Connecting Emotionally: Pathos Examples in Public Speaking

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Recently on our blog, we went over ethos, pathos, and logos, the three principles of speaking that go all the way back to Aristotle. With that in mind, we’re doing a blog series analyzing examples for how to use these principles yourself. Today we’re digging deep into the emotional and starting with pathos. If you’ve been struggling to connect emotionally with your audience and need some pathos examples to inspire you as you work on your signature talk, this is the article you’ve been looking for! 

From bygone eras of dramatic rhetoric, to political activism, to modern TED talks, we’re breaking down six examples of stirring appeals to emotion. These examples of pathos are all from very different and diverse contexts, but they have one thing in common. They elicit a strong emotional reaction–positive or negative–from their audience members. As a successful persuasive professional speaker, you can too! 

Pathos: an Appeal to Emotion

As a refresher, pathos is a term popularized by the philosopher Aristotle to refer to an appeal to emotion. Pathos is how you influence your audience’s emotional state throughout your talk. If that sounds weird and hypnotic, think again! No matter what you say, it’s eliciting some kind of emotion (preferably not boredom) from your audience. By using pathos correctly you can leverage those emotions to contribute to your point.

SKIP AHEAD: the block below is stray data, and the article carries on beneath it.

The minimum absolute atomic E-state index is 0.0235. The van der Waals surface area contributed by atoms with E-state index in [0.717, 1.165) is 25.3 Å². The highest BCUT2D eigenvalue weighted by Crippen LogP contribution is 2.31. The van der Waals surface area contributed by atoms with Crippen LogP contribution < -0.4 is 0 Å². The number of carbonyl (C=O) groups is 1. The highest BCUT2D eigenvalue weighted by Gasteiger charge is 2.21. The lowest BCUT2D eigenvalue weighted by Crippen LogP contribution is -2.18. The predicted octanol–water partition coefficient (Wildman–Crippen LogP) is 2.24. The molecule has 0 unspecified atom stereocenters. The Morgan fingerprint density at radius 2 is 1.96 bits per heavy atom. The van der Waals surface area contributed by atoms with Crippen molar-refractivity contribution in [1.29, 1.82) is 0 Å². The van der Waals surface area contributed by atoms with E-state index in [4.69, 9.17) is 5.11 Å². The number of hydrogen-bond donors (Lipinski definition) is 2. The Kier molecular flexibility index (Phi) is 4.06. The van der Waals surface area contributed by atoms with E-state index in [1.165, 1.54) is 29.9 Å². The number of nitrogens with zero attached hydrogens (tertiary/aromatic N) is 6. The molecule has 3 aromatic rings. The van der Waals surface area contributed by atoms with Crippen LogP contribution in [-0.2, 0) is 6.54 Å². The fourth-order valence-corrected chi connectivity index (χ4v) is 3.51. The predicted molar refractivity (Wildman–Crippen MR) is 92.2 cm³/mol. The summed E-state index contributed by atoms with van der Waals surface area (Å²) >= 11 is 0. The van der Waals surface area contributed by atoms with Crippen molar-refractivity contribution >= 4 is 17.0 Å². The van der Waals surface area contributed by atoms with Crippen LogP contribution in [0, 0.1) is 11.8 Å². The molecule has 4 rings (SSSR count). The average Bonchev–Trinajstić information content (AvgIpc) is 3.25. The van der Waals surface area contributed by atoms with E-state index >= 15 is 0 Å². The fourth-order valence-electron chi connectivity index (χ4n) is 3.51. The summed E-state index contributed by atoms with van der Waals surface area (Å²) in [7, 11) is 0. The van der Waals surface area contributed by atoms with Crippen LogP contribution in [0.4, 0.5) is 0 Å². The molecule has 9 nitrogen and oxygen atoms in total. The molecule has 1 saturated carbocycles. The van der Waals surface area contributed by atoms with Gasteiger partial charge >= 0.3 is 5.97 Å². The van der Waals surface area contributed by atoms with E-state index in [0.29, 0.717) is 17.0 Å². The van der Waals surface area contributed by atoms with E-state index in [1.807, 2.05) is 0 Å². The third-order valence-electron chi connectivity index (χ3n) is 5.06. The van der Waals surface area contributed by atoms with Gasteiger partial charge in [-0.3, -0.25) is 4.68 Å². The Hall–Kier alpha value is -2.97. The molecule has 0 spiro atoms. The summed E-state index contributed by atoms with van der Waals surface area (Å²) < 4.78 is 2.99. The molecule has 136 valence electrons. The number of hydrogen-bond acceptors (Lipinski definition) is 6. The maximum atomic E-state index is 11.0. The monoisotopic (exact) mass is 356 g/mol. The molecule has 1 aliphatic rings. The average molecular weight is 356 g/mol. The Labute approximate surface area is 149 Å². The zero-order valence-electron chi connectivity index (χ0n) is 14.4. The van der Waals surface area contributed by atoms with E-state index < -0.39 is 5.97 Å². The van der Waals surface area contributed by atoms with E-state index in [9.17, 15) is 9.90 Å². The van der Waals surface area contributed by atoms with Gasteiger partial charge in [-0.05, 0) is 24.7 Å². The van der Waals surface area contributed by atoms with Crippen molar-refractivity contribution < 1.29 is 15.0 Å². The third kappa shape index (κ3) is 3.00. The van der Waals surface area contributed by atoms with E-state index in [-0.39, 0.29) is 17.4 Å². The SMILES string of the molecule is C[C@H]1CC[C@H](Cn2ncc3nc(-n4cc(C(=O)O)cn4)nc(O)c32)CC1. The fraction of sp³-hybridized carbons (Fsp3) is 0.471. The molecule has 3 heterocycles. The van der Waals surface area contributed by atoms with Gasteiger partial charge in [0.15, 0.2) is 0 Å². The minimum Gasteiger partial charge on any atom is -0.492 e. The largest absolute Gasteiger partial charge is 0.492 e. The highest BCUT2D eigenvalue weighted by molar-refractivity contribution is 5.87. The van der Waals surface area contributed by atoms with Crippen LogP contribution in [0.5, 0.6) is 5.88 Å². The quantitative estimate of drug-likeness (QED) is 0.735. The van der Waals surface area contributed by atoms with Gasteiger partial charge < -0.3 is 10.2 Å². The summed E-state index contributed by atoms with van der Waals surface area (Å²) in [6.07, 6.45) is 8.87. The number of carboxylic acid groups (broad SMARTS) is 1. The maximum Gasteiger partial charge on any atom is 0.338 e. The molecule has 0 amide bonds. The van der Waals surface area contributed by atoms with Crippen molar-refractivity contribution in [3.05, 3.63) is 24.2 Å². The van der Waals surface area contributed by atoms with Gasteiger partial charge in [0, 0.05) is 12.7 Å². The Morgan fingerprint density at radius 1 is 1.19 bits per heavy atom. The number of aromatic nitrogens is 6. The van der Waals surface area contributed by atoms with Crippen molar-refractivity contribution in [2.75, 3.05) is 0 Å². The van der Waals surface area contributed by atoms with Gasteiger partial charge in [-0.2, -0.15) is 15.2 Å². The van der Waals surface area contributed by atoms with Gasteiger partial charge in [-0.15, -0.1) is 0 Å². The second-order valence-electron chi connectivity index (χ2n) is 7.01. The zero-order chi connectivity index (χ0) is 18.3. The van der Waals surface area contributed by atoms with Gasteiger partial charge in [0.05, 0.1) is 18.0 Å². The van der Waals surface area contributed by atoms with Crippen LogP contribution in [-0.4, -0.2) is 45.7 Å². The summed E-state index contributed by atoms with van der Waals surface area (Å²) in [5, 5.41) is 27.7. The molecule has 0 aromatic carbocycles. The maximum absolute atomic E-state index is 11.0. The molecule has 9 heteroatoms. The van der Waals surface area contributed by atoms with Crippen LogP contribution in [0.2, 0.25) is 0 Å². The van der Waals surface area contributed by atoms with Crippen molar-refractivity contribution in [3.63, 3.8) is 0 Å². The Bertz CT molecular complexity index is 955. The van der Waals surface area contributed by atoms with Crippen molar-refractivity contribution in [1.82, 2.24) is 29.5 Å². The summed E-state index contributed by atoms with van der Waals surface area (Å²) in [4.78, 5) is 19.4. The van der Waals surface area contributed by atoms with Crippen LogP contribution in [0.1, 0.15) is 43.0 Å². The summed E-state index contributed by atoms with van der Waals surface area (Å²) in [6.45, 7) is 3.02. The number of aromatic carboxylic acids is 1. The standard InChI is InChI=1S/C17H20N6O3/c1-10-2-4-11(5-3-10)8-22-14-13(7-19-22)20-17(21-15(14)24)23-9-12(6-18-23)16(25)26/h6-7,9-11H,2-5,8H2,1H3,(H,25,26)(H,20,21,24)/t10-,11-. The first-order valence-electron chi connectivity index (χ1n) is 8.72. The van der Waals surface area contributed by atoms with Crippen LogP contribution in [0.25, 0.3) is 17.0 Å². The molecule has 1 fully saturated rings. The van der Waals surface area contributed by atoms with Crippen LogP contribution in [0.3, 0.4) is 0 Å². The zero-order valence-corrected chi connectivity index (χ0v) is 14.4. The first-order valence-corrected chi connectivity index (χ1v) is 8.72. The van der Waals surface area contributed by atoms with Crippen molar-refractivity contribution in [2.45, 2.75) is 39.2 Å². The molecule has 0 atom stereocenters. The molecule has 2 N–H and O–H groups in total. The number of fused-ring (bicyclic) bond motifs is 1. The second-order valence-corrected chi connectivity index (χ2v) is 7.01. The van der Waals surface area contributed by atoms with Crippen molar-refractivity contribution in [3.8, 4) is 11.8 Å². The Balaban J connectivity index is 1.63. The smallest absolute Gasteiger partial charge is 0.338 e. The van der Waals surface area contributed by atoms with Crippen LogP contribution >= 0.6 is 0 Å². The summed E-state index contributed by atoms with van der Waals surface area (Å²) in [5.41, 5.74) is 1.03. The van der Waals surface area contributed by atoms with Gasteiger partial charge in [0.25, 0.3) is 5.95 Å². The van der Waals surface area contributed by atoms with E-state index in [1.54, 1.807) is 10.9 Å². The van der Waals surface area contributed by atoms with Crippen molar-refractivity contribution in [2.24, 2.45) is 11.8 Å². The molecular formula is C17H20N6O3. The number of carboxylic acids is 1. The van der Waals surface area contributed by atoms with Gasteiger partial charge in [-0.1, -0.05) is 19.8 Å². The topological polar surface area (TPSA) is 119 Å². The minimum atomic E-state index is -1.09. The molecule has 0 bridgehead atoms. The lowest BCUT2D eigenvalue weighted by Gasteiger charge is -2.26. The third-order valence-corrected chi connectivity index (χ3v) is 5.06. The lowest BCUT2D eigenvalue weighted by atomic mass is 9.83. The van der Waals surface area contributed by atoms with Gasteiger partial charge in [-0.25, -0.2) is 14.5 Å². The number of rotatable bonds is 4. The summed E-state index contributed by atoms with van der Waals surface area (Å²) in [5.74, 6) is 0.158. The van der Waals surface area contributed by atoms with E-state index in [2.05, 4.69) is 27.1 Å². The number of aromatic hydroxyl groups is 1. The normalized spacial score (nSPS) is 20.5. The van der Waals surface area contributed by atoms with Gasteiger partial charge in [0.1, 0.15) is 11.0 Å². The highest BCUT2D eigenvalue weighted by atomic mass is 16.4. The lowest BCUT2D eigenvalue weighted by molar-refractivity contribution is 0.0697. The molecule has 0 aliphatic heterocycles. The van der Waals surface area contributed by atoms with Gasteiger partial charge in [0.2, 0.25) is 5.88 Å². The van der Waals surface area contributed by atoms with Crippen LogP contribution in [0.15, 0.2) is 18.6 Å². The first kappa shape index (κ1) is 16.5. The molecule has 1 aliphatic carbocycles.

Pathos helps you relate to your audience, pull at their heart strings, and leave a strong impression of your message. Listeners of a speech full of pathos will remember your message even when they forget the words you said. It’s a fact, strong emotions correlate to enhanced memory! Depending on your industry, you might primarily rely on the other tools of rhetorical persuasion, ethos and logos. All the same, utilizing pathos can set a dry and data-driven or otherwise unemotional talk apart from others. Whether or not your speaking brand is characterized by emotional rhetoric, learning from incredibly pathos–driven speeches can help you during your next speech preparation.

As we’ll elaborate in these examples, pathos can also be the primary sense by which a speaker persuades. In that case, it’s all the more important to understand how to apply this rhetorical appeal to your own content. Unfortunately we can’t give you a step-by-step for how to make your message emotionally appealing (get in touch with our team here if you’re looking for help with that). But we can give you enough pathos examples to fill your mind with great strategies for doing so.